VIDEO Fields are Ready for Harvest

Do you not say, “There are still four months and then comes the harvest”? Behold, I say to you, lift up your eyes and look at the fields, for they are already white for harvest! John 4:35

The Lord had a special burden for Samaria—the little territory north of Judah inhabited by those who had survived the Assyrian Invasion of 701 B.C. and who had intermarried with pagan settlers. The Jewish leaders disparaged these people, but Jesus visited the region, told a parable about a Good Samaritan, and directed His disciples to take the Gospel there after His resurrection (Acts 1:8). In Acts 8, the evangelist Philip led a revival in this region. Paul and Barnabas also made a trip into the area (Acts 15:3).

Jesus foresaw all this in John 4, when He led His disciples through a village in Samaria. There He sat by the well talking to an immoral woman, evangelizing her. Deeply moved, she went into town and told everyone about Him. As the townspeople returned to meet Him, Jesus told the disciples that even though it wasn’t harvest time, they were seeing a spiritual harvest.

Where others saw riffraff, Jesus saw revival.

Let’s look at the world like that today—white for harvest!

As there are no little people in God’s sight, so there are no little places. Francis Schaeffer


The Fields are Ready for Harvest – John 4:34-38

God Understands

Great is our Lord and mighty in power; his understanding has no limit. Psalm 147:5

After a recent move, Mabel’s seven-year-old son, Ryan, fussed as he prepared to attend a summer camp at his new school. Mabel encouraged him, assuring him that she understood change was hard. But one morning, Ryan’s out-of-character grumpiness seemed excessive. With compassion, Mabel asked, “What’s bothering you, Son?”

Staring out of the window, Ryan shrugged. “I don’t know, Mom. I just have too many feelings.”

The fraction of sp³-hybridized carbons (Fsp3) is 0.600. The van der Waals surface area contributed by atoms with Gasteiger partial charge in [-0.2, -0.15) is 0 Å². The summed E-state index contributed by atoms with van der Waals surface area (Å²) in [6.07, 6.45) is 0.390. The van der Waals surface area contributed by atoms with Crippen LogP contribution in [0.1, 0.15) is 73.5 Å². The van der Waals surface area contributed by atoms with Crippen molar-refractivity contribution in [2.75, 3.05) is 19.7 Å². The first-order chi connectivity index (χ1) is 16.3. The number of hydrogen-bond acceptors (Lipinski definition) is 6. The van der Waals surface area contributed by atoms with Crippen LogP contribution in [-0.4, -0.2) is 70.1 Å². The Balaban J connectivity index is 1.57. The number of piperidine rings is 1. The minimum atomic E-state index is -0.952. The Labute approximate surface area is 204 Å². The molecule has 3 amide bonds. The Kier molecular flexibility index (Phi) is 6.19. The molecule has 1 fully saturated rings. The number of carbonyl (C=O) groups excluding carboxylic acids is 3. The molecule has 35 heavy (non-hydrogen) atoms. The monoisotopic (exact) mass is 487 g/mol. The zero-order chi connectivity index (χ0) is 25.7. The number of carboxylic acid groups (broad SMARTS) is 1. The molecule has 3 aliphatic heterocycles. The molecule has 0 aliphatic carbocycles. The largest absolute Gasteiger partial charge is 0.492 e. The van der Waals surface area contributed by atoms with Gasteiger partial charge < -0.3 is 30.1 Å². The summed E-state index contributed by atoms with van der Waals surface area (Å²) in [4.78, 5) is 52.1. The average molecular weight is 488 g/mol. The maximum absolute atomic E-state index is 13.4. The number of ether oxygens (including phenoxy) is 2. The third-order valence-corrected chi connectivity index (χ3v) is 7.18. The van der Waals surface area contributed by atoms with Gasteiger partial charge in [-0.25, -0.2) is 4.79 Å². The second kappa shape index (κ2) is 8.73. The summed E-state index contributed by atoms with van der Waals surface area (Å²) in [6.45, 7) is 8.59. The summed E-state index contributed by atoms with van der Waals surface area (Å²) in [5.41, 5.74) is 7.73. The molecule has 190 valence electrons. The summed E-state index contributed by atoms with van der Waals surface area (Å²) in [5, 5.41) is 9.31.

Mabel’s heart ached as she comforted him. Desperate for a way to help him, she shared that the move was hard for her too. She assured Ryan that God would stay close, that He knows everything, even when they couldn’t understand or voice their frustrations. “Let’s set up a visit with your friends before school starts,” she said. They made plans, grateful that God understands even when His children have “too many feelings.”

The writer of Psalm 147 experienced overwhelming emotions throughout his faith journey and recognized the benefits of praising the all-knowing Maker and Sustainer of all, the Healer of physical and emotional wounds (vv. 1–6). He praised God for the ways He provides and “delights in those who fear him, who put their hope in his unfailing love” (v. 11).

When we’re struggling to make sense of our emotions, we don’t have to feel alone or discouraged. We can rest in the unlimited understanding of our unchanging, loving God.

By:  Xochitl Dixon

Reflect & Pray

How does knowing God understands your most intimate needs help you trust Him while you process your emotions? What emotions seem most difficult for you to place into God’s mighty and merciful hands?

Sovereign God, thank You for assuring me that You understand and care about my emotional and physical needs.

True Greatness Wanted

Matthew 20:20-28

There is a great contrast between the world’s value system and the Lord’s. The danger for believers is that we can easily slip into the culture’s way of thinking without realizing that our perspective is out of line with God’s.

This is vividly illustrated in the request of James and John’s mother. She wanted greatness and honor for her sons but sought it in a manner contrary to the Lord’s ways, which caused discord among the disciples. Self-promotion isn’t the way to esteem or harmony with others. Jesus’ life illustrates the exact opposite. He didn’t come to be served but to serve and give up His life to ransom lost sinners (Matt. 20:28).